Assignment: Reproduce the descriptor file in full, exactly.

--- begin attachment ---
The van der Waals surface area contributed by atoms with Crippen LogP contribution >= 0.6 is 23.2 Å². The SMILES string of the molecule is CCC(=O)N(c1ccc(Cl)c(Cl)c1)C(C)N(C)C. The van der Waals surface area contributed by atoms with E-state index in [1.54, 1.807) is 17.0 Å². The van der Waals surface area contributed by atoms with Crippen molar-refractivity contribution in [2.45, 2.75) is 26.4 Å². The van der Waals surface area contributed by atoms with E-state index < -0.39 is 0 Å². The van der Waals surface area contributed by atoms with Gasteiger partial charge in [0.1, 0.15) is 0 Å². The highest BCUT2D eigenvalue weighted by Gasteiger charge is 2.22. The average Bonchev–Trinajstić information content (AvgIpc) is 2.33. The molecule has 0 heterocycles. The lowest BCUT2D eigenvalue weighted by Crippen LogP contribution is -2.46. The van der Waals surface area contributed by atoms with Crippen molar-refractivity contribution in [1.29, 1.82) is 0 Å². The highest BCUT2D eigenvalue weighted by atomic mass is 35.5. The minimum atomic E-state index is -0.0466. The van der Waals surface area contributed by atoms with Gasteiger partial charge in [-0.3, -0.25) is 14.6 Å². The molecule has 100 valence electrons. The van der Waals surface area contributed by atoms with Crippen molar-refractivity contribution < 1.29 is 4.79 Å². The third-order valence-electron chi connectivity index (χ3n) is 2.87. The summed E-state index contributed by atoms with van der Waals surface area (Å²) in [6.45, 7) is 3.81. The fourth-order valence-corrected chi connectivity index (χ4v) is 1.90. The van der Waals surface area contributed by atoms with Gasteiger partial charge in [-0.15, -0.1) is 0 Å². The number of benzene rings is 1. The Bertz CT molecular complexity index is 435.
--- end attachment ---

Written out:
The van der Waals surface area contributed by atoms with Crippen LogP contribution >= 0.6 is 23.2 Å². The SMILES string of the molecule is CCC(=O)N(c1ccc(Cl)c(Cl)c1)C(C)N(C)C. The van der Waals surface area contributed by atoms with E-state index in [1.54, 1.807) is 17.0 Å². The van der Waals surface area contributed by atoms with Crippen molar-refractivity contribution in [2.45, 2.75) is 26.4 Å². The van der Waals surface area contributed by atoms with E-state index < -0.39 is 0 Å². The van der Waals surface area contributed by atoms with Gasteiger partial charge in [0.1, 0.15) is 0 Å². The highest BCUT2D eigenvalue weighted by Gasteiger charge is 2.22. The average Bonchev–Trinajstić information content (AvgIpc) is 2.33. The molecule has 0 heterocycles. The lowest BCUT2D eigenvalue weighted by Crippen LogP contribution is -2.46. The van der Waals surface area contributed by atoms with Crippen molar-refractivity contribution in [1.29, 1.82) is 0 Å². The highest BCUT2D eigenvalue weighted by atomic mass is 35.5. The minimum atomic E-state index is -0.0466. The van der Waals surface area contributed by atoms with Gasteiger partial charge in [-0.3, -0.25) is 14.6 Å². The molecule has 100 valence electrons. The van der Waals surface area contributed by atoms with Crippen molar-refractivity contribution < 1.29 is 4.79 Å². The third-order valence-electron chi connectivity index (χ3n) is 2.87. The summed E-state index contributed by atoms with van der Waals surface area (Å²) in [6.45, 7) is 3.81. The fourth-order valence-corrected chi connectivity index (χ4v) is 1.90. The van der Waals surface area contributed by atoms with Gasteiger partial charge in [-0.15, -0.1) is 0 Å². The number of benzene rings is 1. The Bertz CT molecular complexity index is 435.